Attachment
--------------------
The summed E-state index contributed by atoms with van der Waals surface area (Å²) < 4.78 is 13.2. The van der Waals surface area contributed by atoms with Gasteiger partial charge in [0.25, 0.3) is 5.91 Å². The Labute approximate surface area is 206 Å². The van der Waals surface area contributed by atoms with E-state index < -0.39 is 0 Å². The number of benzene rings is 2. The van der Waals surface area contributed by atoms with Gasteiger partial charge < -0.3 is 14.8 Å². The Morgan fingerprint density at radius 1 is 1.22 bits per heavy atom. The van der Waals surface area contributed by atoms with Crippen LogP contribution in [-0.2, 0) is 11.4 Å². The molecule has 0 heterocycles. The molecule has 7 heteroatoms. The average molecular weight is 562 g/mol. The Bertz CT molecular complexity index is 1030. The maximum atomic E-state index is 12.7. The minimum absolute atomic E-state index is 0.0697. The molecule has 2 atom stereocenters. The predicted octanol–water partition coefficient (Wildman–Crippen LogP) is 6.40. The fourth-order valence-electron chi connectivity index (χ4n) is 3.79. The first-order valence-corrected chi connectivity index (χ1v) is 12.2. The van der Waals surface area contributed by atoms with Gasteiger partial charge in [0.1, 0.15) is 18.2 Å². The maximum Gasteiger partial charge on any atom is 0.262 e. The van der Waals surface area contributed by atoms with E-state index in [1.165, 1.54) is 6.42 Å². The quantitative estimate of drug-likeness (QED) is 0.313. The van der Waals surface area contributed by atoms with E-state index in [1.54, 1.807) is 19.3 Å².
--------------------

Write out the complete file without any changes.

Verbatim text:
The summed E-state index contributed by atoms with van der Waals surface area (Å²) < 4.78 is 13.2. The van der Waals surface area contributed by atoms with Gasteiger partial charge in [0.25, 0.3) is 5.91 Å². The Labute approximate surface area is 206 Å². The van der Waals surface area contributed by atoms with E-state index < -0.39 is 0 Å². The number of benzene rings is 2. The van der Waals surface area contributed by atoms with Gasteiger partial charge < -0.3 is 14.8 Å². The Morgan fingerprint density at radius 1 is 1.22 bits per heavy atom. The van der Waals surface area contributed by atoms with Crippen LogP contribution in [-0.2, 0) is 11.4 Å². The molecule has 0 heterocycles. The molecule has 7 heteroatoms. The average molecular weight is 562 g/mol. The Bertz CT molecular complexity index is 1030. The maximum atomic E-state index is 12.7. The minimum absolute atomic E-state index is 0.0697. The molecule has 2 atom stereocenters. The predicted octanol–water partition coefficient (Wildman–Crippen LogP) is 6.40. The fourth-order valence-electron chi connectivity index (χ4n) is 3.79. The first-order valence-corrected chi connectivity index (χ1v) is 12.2. The van der Waals surface area contributed by atoms with Gasteiger partial charge in [0.1, 0.15) is 18.2 Å². The maximum Gasteiger partial charge on any atom is 0.262 e. The van der Waals surface area contributed by atoms with E-state index in [1.165, 1.54) is 6.42 Å². The quantitative estimate of drug-likeness (QED) is 0.313. The van der Waals surface area contributed by atoms with E-state index in [1.54, 1.807) is 19.3 Å².